Published daily by the Lowy Institute

Duterte's olive branch to militant left could strain relations with army

Duterte's olive branch to militant left could strain relations with army
Published 27 Jun 2016 

Contrasting Philippines President Benigno Aquino with President-elect Rodrigo Duterte is much easier than finding similarities. Undoubtedly, the Duterte administration will be very different from Aquino's. Duterte has brought communist party nominees into his cabinet but not the Vice President-elect, Leni Robredo. Aquino moved from the Senate to the presidential palace carrying the most powerful surname in Philippine politics. Duterte will, reluctantly, move to Manila from far-flung Davao City where he is mayor. Reflecting these differences, Philippine security policy under Duterte is also likely be very different to the present settings.

Yet, in one important aspect, their security policies could be similar in effect.

The biggest change in security policy introduced by the Aquino administration came in 2013 when it chose to take China to court over maritime rights disputes in the South China Sea, an action led by Foreign Secretary Albert del Rosario . This quickly became Aquino’s most famous policy internationally. It gained widespread public support, and was endorsed by the US and key security partners such as Japan.

It also seriously damaged the president’s personal relationship with China leading him to be castigated by Beijing and excluded from China-organised cooperative events with Southeast Asia. Many critics in the Philippines and beyond thought Aquino and del Rosario had pushed China too hard and that the rash Philippines would pay too high a cost.

What could be the biggest change to Philippine security policy under Duterte is already unfolding even before he is inaugurated. Duterte has restarted the peace process, which was largely moribund under Aquino, for the decades-old, nation-spanning communist insurgency. His peace envoys have had their first meeting in Oslo with the self-exiled founder of the Communist Party of the Philippines (and Duterte’s former teacher) Joma Sison, and the chief negotiator for the communists, Luis Jalandoni. The Duterte team is considering releasing political prisoners, a return for Sison, and a very quick negotiation of a peace deal. Negotiating to end the insurgency and the disruption and death it causes across the archipelago will likely gain public and international support. [fold]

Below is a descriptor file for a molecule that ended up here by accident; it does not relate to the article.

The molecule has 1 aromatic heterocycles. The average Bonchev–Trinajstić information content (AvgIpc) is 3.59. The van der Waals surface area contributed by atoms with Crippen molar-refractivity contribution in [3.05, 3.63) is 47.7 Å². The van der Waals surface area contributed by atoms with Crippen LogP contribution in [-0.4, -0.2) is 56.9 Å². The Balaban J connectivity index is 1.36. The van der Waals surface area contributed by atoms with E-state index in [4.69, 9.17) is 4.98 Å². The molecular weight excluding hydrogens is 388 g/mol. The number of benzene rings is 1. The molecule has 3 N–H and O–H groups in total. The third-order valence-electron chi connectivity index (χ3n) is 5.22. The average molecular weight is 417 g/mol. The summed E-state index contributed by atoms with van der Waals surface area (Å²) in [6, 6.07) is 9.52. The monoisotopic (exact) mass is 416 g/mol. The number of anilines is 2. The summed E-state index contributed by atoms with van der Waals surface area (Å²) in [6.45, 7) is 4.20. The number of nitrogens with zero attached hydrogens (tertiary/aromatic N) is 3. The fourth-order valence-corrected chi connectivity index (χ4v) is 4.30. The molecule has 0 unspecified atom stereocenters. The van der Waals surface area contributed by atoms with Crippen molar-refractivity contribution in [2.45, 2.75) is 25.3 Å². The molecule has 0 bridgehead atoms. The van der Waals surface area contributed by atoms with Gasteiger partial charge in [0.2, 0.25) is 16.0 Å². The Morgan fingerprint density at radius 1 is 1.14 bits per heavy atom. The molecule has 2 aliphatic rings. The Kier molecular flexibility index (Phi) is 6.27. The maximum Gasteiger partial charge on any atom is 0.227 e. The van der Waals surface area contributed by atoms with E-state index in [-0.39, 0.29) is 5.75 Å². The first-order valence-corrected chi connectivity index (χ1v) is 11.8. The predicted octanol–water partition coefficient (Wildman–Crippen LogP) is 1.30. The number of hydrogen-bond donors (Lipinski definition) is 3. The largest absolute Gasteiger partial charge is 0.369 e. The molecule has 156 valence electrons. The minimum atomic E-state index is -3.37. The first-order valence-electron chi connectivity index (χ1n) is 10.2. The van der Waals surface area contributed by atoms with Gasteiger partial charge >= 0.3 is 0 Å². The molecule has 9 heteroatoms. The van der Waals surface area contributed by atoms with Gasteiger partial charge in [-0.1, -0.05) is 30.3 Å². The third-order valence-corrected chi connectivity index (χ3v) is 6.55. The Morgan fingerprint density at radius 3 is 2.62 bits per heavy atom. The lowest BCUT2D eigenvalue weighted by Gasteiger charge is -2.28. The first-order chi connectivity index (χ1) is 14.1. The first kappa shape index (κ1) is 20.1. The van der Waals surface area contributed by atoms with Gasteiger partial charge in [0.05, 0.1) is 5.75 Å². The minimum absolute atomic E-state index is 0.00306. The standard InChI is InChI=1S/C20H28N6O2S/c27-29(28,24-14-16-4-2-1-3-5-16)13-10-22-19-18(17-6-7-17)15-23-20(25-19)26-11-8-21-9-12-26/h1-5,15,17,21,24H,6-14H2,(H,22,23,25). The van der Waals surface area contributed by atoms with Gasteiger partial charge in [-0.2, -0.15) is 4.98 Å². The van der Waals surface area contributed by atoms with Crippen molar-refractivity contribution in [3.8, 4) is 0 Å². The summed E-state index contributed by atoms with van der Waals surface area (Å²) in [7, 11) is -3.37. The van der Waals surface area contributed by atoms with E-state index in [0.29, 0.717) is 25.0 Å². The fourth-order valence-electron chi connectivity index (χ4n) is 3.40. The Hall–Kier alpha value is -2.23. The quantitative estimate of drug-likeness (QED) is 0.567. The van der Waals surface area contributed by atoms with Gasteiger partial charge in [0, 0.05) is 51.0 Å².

However, Duterte’s unprecedented offers to the communist insurgents at a time when the insurgency is not a threat to the state has triggered concerns from senators including the elder of the Senate, Juan Ponce Enrile. Former coup plotters turned elected politicians publicly spoke during the election campaign about a potential coup if Duterte goes too far and concedes too much. The Armed Forces of the Philippines has backed Duterte’s plans for restarting the peace process but many may find the release of political prisoners and other olive branches to the militant left bitter pills to swallow.

Aquino’s most significant change to Philippine security policy severely strained relations with China, the country’s largest trading partner, at a minor cost to Aquino and the Philippines. Duterte’s likely biggest change to security policy, if not handled well, could put serious strain on his relationship with elements of the army. Sison himself has warned Duterte of this risk.This should be more worrying for the Philippines than China’s opprobrium and cancelled invitations. 

Duterte’s likely biggest change to Philippine security policy is larger than Aquino’s move. It offers greater rewards, and greater risks as well.

The Lowy Institute has today released Dr Malcolm Cook's Analysis, 'Turning Back? Philippine Security Policy under Duterte'.

Photo by Lito Boras/Anadolu Agency/Getty Images



You may also be interested in